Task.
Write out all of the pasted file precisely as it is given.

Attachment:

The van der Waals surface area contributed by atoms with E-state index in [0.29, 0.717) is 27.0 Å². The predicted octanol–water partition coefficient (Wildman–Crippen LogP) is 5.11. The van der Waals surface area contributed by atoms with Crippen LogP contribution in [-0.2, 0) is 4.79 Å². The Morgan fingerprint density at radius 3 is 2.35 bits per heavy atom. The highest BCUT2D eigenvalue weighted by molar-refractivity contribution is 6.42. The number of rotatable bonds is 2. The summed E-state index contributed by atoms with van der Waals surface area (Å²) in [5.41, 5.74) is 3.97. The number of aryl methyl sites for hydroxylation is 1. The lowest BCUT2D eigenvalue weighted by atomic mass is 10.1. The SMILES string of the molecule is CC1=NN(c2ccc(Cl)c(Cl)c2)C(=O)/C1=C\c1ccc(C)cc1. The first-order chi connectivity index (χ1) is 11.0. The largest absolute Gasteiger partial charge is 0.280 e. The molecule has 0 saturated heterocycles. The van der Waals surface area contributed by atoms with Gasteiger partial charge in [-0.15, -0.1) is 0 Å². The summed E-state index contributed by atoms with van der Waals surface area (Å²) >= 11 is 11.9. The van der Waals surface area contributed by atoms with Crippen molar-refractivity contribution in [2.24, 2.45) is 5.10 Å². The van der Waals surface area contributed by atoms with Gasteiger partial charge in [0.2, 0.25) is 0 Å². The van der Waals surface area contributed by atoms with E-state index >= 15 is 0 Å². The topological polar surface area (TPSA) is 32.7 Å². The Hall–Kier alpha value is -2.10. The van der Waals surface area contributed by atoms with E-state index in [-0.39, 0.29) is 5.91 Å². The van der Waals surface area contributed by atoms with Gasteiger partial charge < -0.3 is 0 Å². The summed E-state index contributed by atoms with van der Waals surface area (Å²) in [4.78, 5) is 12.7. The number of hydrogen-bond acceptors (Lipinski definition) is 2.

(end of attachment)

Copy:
The van der Waals surface area contributed by atoms with E-state index in [0.29, 0.717) is 27.0 Å². The predicted octanol–water partition coefficient (Wildman–Crippen LogP) is 5.11. The van der Waals surface area contributed by atoms with Crippen LogP contribution in [-0.2, 0) is 4.79 Å². The Morgan fingerprint density at radius 3 is 2.35 bits per heavy atom. The highest BCUT2D eigenvalue weighted by molar-refractivity contribution is 6.42. The number of rotatable bonds is 2. The summed E-state index contributed by atoms with van der Waals surface area (Å²) in [5.41, 5.74) is 3.97. The number of aryl methyl sites for hydroxylation is 1. The lowest BCUT2D eigenvalue weighted by atomic mass is 10.1. The SMILES string of the molecule is CC1=NN(c2ccc(Cl)c(Cl)c2)C(=O)/C1=C\c1ccc(C)cc1. The first-order chi connectivity index (χ1) is 11.0. The largest absolute Gasteiger partial charge is 0.280 e. The molecule has 0 saturated heterocycles. The van der Waals surface area contributed by atoms with Gasteiger partial charge in [-0.15, -0.1) is 0 Å². The summed E-state index contributed by atoms with van der Waals surface area (Å²) >= 11 is 11.9. The van der Waals surface area contributed by atoms with Crippen molar-refractivity contribution in [2.24, 2.45) is 5.10 Å². The van der Waals surface area contributed by atoms with Gasteiger partial charge in [0.2, 0.25) is 0 Å². The van der Waals surface area contributed by atoms with E-state index >= 15 is 0 Å². The topological polar surface area (TPSA) is 32.7 Å². The Hall–Kier alpha value is -2.10. The van der Waals surface area contributed by atoms with E-state index in [-0.39, 0.29) is 5.91 Å². The van der Waals surface area contributed by atoms with Gasteiger partial charge < -0.3 is 0 Å². The summed E-state index contributed by atoms with van der Waals surface area (Å²) in [4.78, 5) is 12.7. The number of hydrogen-bond acceptors (Lipinski definition) is 2.